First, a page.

Using Swift SDKs to cross-compile Swift packages to Linux

Sponsored
RevenueCat logo
RevenueCat Paywalls

Add paywalls to your iOS app's in one line of code! With RevenueCat Paywalls you can remotely configure and edit your entire paywall view without waiting on App Review.

As an Apple app developer, you will be familiar with cross-compiling code for different platforms such as iOS, macOS, tvOS and watchOS with very minimal setup and directly from Xcode.

However, if you try to cross-compile Swift code for any other platform that has Swift support like Linux, you will soon find out that it is an arduous process that involves downloading and installing many files and tools and setting the environment up correctly.

Thankfully, the Swift team at Apple has made this process much easier with the introduction of Swift SDKs.

SDKs are only available for Linux and the issue remains for other platforms such as Windows though, in which case I would still recommend building directly on the platform either using Docker or a CI/CD pipeline as I describe in this article about using Swift on Windows in GitHub Actions.

What are Swift SDKs?

First introduced in the SE-0387 proposal and now built into SPM (from versions of Swift 5.9 and above), Swift SDKs are artifact bundles which contain all necessary files to cross-compile Swift code for specific platforms.

Swift SDKs can be retrieved, installed and used with the same swift command line tool you use to build and run Swift programmes by passing it the experimental-sdk flag:

Terminal
# List all installed Swift SDKs
swift experimental-sdk list

# Install a Swift SDK
swift experimental-sdk install <bundle-path-or-url>

# Remove an installed SDK
swift experimental-sdk remove <sdk-id-or-bundle-name>

Creating a Swift SDK

Now that you know what Swift SDKs are, let’s see how you can create one using the swift-sdk-generator, an open-source tool created and maintained by Apple.

As it stands, the Swift SDK Generator only supports Linux as a target platform and macOS as a host platform, but the list of supported platforms may grow in the future.

Installing the Swift SDK Generator

There are two ways to start using the Swift SDK Generator on your machine:

  • Using it as a pre-built binary:
    • Use mint to build the executable product from the repository and install it on your machine: mint install apple/swift-sdk-generator@main. Note that to make it globally available on your system, you will need to add ~/.mint/bin ot your $PATH.
    • Clone the repository and run swift build -c release --product swift-sdk-generator to build the executable product. You can then copy the output binary to a location in your $PATH to start using it.
  • Building it from source: You can simply clone the repository and execute swift run swift-sdk-generator followed by any options or arguments to start using it.

The generator relies on a tool called zstd which is not installed by default on macOS. You can install it using Homebrew by running the following command:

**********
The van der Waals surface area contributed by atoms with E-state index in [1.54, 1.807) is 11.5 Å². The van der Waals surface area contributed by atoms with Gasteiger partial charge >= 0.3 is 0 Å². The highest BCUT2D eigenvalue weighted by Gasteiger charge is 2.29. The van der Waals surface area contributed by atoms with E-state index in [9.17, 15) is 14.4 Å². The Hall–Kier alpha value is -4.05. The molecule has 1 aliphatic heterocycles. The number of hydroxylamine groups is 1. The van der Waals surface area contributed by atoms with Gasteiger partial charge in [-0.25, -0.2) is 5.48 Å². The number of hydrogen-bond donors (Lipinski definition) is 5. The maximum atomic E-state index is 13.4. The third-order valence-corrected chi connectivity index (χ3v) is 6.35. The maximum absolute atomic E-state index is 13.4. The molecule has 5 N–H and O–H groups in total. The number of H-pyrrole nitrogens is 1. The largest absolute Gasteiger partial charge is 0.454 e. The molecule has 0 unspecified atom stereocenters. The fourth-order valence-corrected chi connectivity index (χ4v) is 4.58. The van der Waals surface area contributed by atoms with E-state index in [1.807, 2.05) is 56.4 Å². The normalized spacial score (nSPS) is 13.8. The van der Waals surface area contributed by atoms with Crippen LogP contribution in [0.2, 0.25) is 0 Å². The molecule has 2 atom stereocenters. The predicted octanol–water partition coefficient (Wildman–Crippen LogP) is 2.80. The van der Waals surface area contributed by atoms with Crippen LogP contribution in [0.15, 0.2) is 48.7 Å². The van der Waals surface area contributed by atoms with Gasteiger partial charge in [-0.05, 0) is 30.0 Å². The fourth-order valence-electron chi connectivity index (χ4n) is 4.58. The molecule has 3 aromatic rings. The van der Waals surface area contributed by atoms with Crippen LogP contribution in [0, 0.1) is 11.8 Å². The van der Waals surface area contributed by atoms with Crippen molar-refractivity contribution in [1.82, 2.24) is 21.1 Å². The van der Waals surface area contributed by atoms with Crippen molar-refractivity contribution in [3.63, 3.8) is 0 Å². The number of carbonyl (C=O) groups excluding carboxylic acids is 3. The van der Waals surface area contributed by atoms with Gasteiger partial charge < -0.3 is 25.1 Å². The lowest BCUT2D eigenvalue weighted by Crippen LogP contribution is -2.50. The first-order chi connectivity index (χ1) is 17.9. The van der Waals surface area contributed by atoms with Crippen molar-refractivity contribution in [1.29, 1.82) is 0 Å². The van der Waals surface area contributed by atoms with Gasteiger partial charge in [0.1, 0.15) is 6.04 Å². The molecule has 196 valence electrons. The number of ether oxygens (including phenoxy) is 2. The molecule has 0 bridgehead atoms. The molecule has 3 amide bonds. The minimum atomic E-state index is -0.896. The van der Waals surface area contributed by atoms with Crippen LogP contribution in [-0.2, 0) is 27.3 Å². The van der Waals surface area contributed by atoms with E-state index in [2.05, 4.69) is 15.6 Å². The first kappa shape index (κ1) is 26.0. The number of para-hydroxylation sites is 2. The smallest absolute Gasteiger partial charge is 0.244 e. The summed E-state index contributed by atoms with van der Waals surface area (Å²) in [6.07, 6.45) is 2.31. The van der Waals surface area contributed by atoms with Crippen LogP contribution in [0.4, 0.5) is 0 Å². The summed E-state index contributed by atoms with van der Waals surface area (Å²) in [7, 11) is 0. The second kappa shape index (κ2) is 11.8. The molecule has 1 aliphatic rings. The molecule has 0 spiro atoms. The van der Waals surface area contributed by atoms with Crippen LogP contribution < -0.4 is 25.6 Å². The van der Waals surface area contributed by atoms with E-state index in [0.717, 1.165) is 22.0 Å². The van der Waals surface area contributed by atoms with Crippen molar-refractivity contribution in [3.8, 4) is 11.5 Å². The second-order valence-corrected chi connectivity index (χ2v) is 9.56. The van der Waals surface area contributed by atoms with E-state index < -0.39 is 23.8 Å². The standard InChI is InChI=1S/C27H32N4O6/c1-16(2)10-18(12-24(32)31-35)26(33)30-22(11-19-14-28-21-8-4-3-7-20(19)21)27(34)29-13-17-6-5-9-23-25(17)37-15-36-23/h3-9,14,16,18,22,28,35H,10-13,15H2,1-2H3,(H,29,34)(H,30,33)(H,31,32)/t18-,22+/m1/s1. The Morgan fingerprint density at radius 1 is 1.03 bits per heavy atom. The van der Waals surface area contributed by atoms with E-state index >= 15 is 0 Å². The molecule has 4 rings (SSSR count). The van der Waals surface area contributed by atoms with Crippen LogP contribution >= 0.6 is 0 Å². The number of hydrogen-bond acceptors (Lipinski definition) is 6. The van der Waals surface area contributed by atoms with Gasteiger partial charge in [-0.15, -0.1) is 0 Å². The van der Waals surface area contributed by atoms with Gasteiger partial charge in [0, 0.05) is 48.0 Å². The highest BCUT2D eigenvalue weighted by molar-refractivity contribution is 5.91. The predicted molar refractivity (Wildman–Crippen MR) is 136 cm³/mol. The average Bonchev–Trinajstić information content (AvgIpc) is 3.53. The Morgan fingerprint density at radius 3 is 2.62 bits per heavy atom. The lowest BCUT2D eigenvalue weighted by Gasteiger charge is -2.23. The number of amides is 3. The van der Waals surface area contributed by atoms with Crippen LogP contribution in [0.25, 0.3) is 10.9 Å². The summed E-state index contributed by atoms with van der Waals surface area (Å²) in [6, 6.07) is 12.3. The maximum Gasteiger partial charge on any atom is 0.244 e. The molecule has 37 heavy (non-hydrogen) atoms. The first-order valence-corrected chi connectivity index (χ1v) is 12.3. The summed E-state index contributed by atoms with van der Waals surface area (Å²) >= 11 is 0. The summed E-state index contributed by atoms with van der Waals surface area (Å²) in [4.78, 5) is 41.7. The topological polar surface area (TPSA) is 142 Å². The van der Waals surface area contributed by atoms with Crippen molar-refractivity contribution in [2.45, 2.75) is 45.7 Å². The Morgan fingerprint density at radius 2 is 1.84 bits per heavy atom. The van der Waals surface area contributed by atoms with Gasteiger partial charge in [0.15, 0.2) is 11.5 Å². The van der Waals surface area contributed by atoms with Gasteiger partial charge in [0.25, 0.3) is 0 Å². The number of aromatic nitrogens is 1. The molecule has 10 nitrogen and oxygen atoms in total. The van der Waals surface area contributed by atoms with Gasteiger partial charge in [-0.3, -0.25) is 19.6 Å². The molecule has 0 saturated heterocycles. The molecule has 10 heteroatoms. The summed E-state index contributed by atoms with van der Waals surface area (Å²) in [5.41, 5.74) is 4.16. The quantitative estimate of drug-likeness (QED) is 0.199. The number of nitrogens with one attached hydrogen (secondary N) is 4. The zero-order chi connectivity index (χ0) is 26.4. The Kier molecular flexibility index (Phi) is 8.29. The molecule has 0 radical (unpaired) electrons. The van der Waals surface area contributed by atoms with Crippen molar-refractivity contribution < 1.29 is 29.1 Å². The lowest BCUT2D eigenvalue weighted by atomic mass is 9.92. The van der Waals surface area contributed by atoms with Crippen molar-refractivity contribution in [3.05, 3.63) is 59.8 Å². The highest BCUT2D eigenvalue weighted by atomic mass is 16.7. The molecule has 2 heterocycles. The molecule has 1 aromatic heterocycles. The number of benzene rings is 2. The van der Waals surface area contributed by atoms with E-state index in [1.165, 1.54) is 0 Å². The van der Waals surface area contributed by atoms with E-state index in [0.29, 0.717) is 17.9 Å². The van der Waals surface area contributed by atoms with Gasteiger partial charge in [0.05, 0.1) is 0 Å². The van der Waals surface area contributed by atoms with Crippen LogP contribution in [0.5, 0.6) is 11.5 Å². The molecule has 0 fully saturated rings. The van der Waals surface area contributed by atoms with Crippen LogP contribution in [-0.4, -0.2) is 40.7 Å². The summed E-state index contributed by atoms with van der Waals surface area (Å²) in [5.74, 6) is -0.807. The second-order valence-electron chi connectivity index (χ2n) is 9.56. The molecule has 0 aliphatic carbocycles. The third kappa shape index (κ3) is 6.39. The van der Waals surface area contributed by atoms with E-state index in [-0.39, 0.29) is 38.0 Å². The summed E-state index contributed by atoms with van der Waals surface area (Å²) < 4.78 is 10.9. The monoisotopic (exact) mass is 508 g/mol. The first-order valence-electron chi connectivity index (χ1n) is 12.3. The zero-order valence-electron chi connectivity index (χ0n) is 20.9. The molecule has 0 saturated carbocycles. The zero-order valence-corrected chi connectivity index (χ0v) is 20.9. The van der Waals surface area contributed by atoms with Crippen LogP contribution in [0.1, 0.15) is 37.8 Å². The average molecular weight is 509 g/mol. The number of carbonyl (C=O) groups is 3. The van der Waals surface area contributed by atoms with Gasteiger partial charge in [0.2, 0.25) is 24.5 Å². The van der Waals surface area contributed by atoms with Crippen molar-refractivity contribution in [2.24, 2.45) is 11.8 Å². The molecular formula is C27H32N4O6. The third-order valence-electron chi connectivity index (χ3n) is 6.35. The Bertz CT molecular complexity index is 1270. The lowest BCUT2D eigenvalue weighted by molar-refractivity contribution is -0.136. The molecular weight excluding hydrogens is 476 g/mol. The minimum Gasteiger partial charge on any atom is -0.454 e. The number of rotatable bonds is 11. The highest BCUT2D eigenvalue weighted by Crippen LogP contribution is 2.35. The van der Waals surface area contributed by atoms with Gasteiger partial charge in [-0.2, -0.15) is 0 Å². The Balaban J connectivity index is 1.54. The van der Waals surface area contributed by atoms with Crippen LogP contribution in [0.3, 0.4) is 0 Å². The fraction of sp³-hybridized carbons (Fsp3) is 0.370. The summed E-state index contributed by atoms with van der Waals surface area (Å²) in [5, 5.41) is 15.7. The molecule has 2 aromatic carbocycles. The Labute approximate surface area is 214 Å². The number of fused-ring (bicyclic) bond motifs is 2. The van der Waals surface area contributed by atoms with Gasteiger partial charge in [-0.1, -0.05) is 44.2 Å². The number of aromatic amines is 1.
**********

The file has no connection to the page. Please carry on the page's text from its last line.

Terminal
brew install zstd

Creating an SDK

Now that you have all dependencies installed, you can create an SDK by running the following command:

Terminal
swift run swift-sdk-generator

At the time of writing this article, by default, running swift run swift-sdk-generator with no arguments will create a bundle for cross-compiling Swift code to Ubuntu 22.04 with the latest stable version of Swift. It will also set both the target and host architectures to that of the host (the machine you are building the bundle on).

If you want to override any of these defaults, you can use the following options:

  • swift-branch: If you’d like to use a development toolchain of Swift, you can set this argument to the branch name in the Swift repo.
  • swift-version: The version of Swift you’d like to use.
  • linux-distribution-name: Whether you want to use Ubuntu or rhel (Red Hat Enterprise Linux).
  • linux-distribution-version: The version of the Linux distribution you’d like to use.
  • target-arch: The architecture you’d like to target.
  • host-arch: The architecture of the host machine that will be used to cross-compile the Swift code.

Note that if the options that the generator gives you out of the box are not enough for your use case and you’d like to, for example, provide an extra set of libraries to the bundle, you can base your SDK on a Docker image (either custom or pre-built) instead by using the --with-docker and --from-container-image options. You can also find a list of official Swift Docker images on Swift’s Docker Hub page.

After the command finishes running, you should see a new directory called Bundles with the new SDK you can use to cross-compile Swift code.

Installing a Swift SDK

Now that you have a Swift SDK bundle, you can install it using in your system using the swift experimental-sdk install command and passing it the path to the artifact bundle:

Terminal
swift experimental-sdk install Bundles/5.9.1-RELEASE_ubuntu_jammy_aarch64.artifactbundle

If the command succeeds, you should be able to see the newly-installed SDK by running swift experimental-sdk list.

Cross-compiling Swift packages with Swift SDKs

Now that you have a Swift SDK installed, you can use it to cross-compile a Swift package by passing the --experimental-swift-sdk flag to the swift build command with the name of the installed SDK.

Terminal
cd DemoSwiftPackage
swift build --experimental-swift-sdk 5.9.1-RELEASE_ubuntu_jammy_aarch64